http://assets-s3.rollingstone.com/assets/images/album_review/a3041956925accd2e5be8debf9a56b533e9bef25.jpg Uh-Huh

John Mellencamp


Rolling Stone: star rating
Community: star rating
5 4 0
December 8, 1983

Written, arranged and recorded during a sixteen-day blowout at the Shack (as stated on the inner sleeve), Uh-huh proves that spontaneity often wins out over endless production tinkering. Stepping away from the shadow of those great soul searchers Seger and Springsteen, Mellencamp has opted for a lean, slightly distorted rec-room sound, and while the lyrics may be shot through with big questions and ponderings, the prime directive is momentum. Sensibility, not sense, matters on such songs as "Crumblin' Down," with its mean guitar strut, and "Authority Song," in which a rollicking melody seems to mock Mellencamp's dialogue with a preacher.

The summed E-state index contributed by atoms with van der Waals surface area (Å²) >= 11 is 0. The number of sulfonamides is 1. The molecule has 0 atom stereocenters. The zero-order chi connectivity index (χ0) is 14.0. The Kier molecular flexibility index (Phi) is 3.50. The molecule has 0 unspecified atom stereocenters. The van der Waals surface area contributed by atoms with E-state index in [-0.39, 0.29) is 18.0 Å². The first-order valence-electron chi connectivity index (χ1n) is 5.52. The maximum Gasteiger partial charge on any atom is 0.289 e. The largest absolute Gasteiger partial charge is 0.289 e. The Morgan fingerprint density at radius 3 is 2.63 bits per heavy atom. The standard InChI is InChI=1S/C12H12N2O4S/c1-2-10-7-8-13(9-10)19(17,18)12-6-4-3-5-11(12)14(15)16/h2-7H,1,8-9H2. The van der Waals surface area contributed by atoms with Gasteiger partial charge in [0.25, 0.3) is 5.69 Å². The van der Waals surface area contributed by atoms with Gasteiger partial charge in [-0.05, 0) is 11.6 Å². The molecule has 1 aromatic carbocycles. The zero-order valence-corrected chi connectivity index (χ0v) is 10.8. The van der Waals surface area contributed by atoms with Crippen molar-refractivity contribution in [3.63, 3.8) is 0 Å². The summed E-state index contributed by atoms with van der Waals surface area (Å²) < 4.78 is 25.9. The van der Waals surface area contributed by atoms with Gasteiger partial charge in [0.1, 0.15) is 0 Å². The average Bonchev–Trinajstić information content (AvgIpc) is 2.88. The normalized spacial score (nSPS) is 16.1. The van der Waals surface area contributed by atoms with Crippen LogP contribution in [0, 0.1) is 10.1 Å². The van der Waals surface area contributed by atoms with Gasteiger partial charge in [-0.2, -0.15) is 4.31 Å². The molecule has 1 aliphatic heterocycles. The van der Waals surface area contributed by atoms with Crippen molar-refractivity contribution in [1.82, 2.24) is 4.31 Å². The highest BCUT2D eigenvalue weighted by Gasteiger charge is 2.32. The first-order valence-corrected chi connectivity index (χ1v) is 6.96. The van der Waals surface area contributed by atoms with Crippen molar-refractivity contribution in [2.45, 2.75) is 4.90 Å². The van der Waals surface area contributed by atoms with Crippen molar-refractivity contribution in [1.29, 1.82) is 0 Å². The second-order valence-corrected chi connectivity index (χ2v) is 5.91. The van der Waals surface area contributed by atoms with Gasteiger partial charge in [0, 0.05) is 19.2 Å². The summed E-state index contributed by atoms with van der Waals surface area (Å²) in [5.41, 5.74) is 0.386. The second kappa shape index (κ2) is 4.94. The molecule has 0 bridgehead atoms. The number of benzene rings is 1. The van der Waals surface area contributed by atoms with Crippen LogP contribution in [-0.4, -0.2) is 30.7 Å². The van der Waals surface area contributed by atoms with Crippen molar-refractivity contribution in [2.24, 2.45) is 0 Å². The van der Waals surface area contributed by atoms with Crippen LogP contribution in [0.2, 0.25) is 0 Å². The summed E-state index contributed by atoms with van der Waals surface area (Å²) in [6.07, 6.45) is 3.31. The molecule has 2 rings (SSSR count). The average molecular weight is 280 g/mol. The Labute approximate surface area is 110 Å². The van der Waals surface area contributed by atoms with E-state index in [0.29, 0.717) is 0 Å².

What sustains Uh-huh is Mellencamp's cat-burglar adroitness for pinching fretboard riffs and song stylings from a wealth of primal rock & roll sources. "Serious Business" is a first-class Rolling Stones tribute, while "Lovin' Mother Fo Ya," with its tribal drum-and-vocal chanting and grinding bluesguitar chords, recalls such gin-soaked rockers as George Thorogood. But the humor and untamed spirit of Un-huh is best captured in "Play Guitar," in which Mellencamp matter of factly declares, "If you really want to taste some cool success/You better learn to play guitar," whereupon axe wielders Larry Crane and Mike Wanchic play fast and loose with the climactic chords from "Gloria."

"Uh-Huh" does grow a mite tedious with all the Bible-story imagery that's littered about: Mellencamp goes up the mountain, gets nailed to the cross, sleeps with the devil and somehow survives it all. Still, this collection of brash, full-throttle rockers can only leave one impressed by what can be accomplished in sixteen days.

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